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Beyond anthropology : society and the other / Bernard McGrane.

By: McGrane, Bernard.
Material type: TextTextPublisher: New York : Columbia University Press, c1989Description: x, 150 p. ; 24 cm.ISBN: 0231066848 (alk. paper); 9780231066846 (alk. paper); 0231066856 (pbk.); 9780231066853 (pbk.).Subject(s): Anthropology -- Philosophy -- History | Difference (Philosophy) | Ethnocentrism | Social perception -- History | Theological anthropology -- Christianity | Diferencia (Filosofía) | Etnocentrismo | Percepción social -- Historia | Hombre (Teología cristiana) | Anthropologie -- Philosophie -- Histoire | Différence (Philosophie) | Perception sociale -- Histoire | Homme (Théologie chrétienne) | Ethnocentrisme | De ander | Culturele verschillen | Westerse wereld | Mensbeeld | Sociale waarneming | Cultuur | Etnocentrisme | Sozialanthropologie | Anthropology Philosophy History | Difference (Philosophy) | Ethnocentrism | Geschichte 1400-1900 | Social perception History | Theological anthropology ChristianityDDC classification: 306/.09 Other classification: 08.36 | 71.02 | MS 9350 | 70.03
Contents:
introduction ---- 1. The other in the Renaissance --- 2. The other in the Enlightenment --- 3. The other in the Nineteenth century ---- Conclusion.
Summary: This study analyzes the manner in which the perception of human difference has changed from the time of the Renaissance to the 20th century. Building on the insights of Foucault and Garfinkel, it charts how humanity has become contained within the anthropological concept of the "Other".
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Item type Current location Call number Status Date due Barcode
Book University of Texas At Tyler
Stacks - 3rd Floor
GN33 .M34 1989 (Browse shelf) Available 0000000623058

Includes bibliographical references (p. 137-144) and index.

introduction ---- 1. The other in the Renaissance --- 2. The other in the Enlightenment --- 3. The other in the Nineteenth century ---- Conclusion.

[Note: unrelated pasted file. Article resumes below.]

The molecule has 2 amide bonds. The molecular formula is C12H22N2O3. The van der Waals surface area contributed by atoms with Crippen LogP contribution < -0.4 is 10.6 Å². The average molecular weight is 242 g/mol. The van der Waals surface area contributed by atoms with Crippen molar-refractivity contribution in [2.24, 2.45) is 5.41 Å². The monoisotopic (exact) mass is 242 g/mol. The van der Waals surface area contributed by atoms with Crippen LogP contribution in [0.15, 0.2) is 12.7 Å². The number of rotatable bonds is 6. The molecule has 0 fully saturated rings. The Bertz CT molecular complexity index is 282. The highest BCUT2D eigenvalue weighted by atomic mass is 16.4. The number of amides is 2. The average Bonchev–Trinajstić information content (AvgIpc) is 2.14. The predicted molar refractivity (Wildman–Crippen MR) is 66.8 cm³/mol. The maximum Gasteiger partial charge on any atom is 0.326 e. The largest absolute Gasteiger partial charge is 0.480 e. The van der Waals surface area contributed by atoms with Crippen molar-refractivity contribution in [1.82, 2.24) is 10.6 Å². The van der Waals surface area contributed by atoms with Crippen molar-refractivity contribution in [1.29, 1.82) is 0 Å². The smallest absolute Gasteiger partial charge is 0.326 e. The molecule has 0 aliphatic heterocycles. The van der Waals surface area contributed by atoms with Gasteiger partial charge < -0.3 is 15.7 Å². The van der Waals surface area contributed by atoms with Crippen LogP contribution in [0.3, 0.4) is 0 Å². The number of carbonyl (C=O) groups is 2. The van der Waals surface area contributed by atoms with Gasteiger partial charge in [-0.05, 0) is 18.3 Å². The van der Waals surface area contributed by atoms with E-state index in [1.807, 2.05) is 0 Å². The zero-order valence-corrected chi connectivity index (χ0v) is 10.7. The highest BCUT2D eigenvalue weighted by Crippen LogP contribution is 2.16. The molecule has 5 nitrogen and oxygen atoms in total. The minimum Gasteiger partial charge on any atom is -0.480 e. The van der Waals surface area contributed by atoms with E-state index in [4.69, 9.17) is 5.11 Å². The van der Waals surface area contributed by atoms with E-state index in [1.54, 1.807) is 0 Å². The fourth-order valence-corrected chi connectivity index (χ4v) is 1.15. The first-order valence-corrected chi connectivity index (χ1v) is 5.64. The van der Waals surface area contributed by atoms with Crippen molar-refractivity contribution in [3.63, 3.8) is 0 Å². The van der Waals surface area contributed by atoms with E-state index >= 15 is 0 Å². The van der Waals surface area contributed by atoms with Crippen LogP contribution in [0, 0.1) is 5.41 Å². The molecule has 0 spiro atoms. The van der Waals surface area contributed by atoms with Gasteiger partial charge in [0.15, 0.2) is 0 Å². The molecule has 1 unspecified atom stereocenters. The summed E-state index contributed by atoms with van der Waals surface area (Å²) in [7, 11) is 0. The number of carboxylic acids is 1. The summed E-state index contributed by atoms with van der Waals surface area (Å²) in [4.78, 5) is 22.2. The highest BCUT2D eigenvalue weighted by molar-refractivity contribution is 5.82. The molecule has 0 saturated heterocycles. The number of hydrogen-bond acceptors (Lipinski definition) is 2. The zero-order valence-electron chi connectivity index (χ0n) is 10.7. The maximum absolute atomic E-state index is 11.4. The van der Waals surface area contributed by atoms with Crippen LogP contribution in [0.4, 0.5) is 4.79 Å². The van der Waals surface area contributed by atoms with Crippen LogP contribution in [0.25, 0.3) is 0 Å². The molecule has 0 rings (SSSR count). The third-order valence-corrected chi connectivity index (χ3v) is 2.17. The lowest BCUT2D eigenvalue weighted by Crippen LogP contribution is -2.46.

This study analyzes the manner in which the perception of human difference has changed from the time of the Renaissance to the 20th century. Building on the insights of Foucault and Garfinkel, it charts how humanity has become contained within the anthropological concept of the "Other".

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CHOICE Review

Inspired more by Tzvetan Todorov (The Conquest of America: The Question of the Other, CH, Oct '84) than by Marvin Harris (The Rise of Anthropological Theory, CH, Feb '69), McGrane describes the modes of construction of the non-Western Other in European thought from the 16th century through the early 20th century. McGrane illustrates the transition from the demonic non-Western Other, ripe for Christian conversion, in 16th-century European cosmography, through the unenlightened and geographically peripheral savage Other who is ignorant of causal knowledge, to the 19th-century primitive Other whose differences from the West are ranged along a time scale of progress or development. In this latter characterization, McGrane draws particularly on Johannes Fabian's Time and the Other (1983). Contemporary relativistic explanation of the non-Western Other, McGrane notes, appeals to accounts of cultural differences. A provocative interpretation developed at a somewhat breathless pace, this essay is appropriate for upper-division undergraduate and graduate collections. -D. D. Caulkins, Grinnell College

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